Keep in mind that France was also learning how to play a new position as his natural position, third base was blocked by one Manny Machado. He handled himself well at second base, not committing a single error at the keystone, while even filling in at third base to spell Machado.

He will receive a chance to start at second base, depending on how he and Urias perform during Spring Training, but he will have to start hitting as he did at El Paso to stick with the team in the long run.

Luis Urias: C+

Let’s get one thing clear; Urias is a second baseman, not a shortstop. He can fill in occasionally at shortstop, but the multiple sloppy performances and nine errors as opposed to the one error he made at second base.

Similar to last year, he also looked overmatched at the plate. Gone was the simple contact approach, and in came an all-power push complete with an inconsistent leg kick that he struggled to get the timing of. It also didn’t help that, in his initial call up, he received little playing time which undoubtedly created some confidence issues in the 22-year-old, leading to him getting sent down again.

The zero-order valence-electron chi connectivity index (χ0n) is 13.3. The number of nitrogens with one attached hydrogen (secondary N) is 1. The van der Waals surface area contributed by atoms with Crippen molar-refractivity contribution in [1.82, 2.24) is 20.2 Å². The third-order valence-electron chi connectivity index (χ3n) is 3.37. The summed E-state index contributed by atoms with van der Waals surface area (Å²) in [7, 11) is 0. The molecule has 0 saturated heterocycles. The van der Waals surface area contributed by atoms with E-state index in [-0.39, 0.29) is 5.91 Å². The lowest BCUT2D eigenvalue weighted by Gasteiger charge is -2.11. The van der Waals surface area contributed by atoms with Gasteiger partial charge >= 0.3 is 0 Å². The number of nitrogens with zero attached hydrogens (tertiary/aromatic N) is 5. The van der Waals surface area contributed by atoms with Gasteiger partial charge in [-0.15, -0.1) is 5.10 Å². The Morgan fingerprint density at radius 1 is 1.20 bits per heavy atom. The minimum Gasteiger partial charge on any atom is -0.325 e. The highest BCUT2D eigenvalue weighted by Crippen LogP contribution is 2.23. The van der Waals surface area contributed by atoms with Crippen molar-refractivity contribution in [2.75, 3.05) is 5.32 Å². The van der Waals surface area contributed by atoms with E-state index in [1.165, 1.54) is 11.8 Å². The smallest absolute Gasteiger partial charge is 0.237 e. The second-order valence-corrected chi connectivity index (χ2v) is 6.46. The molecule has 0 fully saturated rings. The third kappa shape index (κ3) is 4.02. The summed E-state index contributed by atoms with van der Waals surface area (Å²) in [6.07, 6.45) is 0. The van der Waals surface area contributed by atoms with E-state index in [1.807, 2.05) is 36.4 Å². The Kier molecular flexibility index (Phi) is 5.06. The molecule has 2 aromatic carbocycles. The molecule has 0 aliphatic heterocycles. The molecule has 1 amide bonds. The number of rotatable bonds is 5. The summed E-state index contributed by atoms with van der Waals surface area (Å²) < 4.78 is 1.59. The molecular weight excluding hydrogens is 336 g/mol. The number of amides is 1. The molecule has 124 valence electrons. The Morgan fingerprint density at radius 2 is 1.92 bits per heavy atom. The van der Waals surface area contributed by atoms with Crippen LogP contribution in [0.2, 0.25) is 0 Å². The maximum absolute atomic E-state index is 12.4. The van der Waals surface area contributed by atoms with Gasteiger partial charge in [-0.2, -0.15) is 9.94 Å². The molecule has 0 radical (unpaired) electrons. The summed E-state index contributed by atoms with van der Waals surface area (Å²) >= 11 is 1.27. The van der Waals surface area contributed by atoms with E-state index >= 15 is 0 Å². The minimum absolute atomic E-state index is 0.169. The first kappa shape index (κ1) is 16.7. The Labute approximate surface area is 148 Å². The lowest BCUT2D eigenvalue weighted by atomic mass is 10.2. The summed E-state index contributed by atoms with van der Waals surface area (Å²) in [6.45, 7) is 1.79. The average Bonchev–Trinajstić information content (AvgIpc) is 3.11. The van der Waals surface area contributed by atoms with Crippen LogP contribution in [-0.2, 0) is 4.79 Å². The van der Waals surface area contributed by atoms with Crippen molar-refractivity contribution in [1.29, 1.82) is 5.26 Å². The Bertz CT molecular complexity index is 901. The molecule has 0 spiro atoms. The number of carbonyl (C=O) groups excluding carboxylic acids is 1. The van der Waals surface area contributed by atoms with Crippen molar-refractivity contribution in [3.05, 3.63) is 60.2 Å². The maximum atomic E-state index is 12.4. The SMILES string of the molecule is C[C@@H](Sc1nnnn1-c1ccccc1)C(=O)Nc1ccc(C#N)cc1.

Once Urias returned in late July, he continued to struggle until September, where the infielder finally caught fire. He went on a nine-game hitting streak while raising his batting line from .178/.306/.267 at the beginning of September to .223/.329/.306 after the final game was played.


Urias still has plenty of things to improve on. For example, his 22.5% strikeout rate is still a cause for concern, but it is balanced out by a 10.0% walk rate. However, he only compiled a WRC+ of 81 and has scuffled against major league fastballs, batting only .218 when faced with a heater.

His torrid pace and top prospect pedigree, however, give him a slight edge over France when the time comes for a Spring Training battle for second place.

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Jason Freund